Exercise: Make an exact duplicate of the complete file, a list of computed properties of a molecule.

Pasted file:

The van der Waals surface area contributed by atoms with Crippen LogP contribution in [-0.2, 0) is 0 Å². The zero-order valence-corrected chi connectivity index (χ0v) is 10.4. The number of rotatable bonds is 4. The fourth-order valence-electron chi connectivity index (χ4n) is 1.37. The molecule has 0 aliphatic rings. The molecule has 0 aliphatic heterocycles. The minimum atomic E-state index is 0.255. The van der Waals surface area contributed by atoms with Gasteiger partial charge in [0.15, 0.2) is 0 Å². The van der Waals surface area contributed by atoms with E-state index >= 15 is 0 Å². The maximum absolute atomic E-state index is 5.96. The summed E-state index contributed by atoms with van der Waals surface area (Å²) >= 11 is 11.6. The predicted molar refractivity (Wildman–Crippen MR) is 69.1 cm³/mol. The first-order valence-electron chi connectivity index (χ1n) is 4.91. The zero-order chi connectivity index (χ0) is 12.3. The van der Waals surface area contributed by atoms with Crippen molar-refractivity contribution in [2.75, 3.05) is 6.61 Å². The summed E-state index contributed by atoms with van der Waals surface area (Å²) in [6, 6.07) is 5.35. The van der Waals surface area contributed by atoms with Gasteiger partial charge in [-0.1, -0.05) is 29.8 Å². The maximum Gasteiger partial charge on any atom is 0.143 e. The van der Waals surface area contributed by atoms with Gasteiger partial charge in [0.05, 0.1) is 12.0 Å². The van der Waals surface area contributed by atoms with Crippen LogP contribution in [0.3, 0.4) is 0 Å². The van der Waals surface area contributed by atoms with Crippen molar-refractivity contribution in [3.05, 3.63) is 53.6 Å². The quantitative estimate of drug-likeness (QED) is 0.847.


The van der Waals surface area contributed by atoms with Crippen LogP contribution in [-0.2, 0) is 0 Å². The zero-order valence-corrected chi connectivity index (χ0v) is 10.4. The number of rotatable bonds is 4. The fourth-order valence-electron chi connectivity index (χ4n) is 1.37. The molecule has 0 aliphatic rings. The molecule has 0 aliphatic heterocycles. The minimum atomic E-state index is 0.255. The van der Waals surface area contributed by atoms with Gasteiger partial charge in [0.15, 0.2) is 0 Å². The van der Waals surface area contributed by atoms with E-state index >= 15 is 0 Å². The maximum absolute atomic E-state index is 5.96. The summed E-state index contributed by atoms with van der Waals surface area (Å²) >= 11 is 11.6. The predicted molar refractivity (Wildman–Crippen MR) is 69.1 cm³/mol. The first-order valence-electron chi connectivity index (χ1n) is 4.91. The zero-order chi connectivity index (χ0) is 12.3. The van der Waals surface area contributed by atoms with Crippen molar-refractivity contribution in [2.75, 3.05) is 6.61 Å². The summed E-state index contributed by atoms with van der Waals surface area (Å²) in [6, 6.07) is 5.35. The van der Waals surface area contributed by atoms with Gasteiger partial charge in [-0.1, -0.05) is 29.8 Å². The maximum Gasteiger partial charge on any atom is 0.143 e. The van der Waals surface area contributed by atoms with Gasteiger partial charge in [0.05, 0.1) is 12.0 Å². The van der Waals surface area contributed by atoms with Crippen LogP contribution in [0.3, 0.4) is 0 Å². The van der Waals surface area contributed by atoms with Crippen molar-refractivity contribution in [3.05, 3.63) is 53.6 Å². The quantitative estimate of drug-likeness (QED) is 0.847.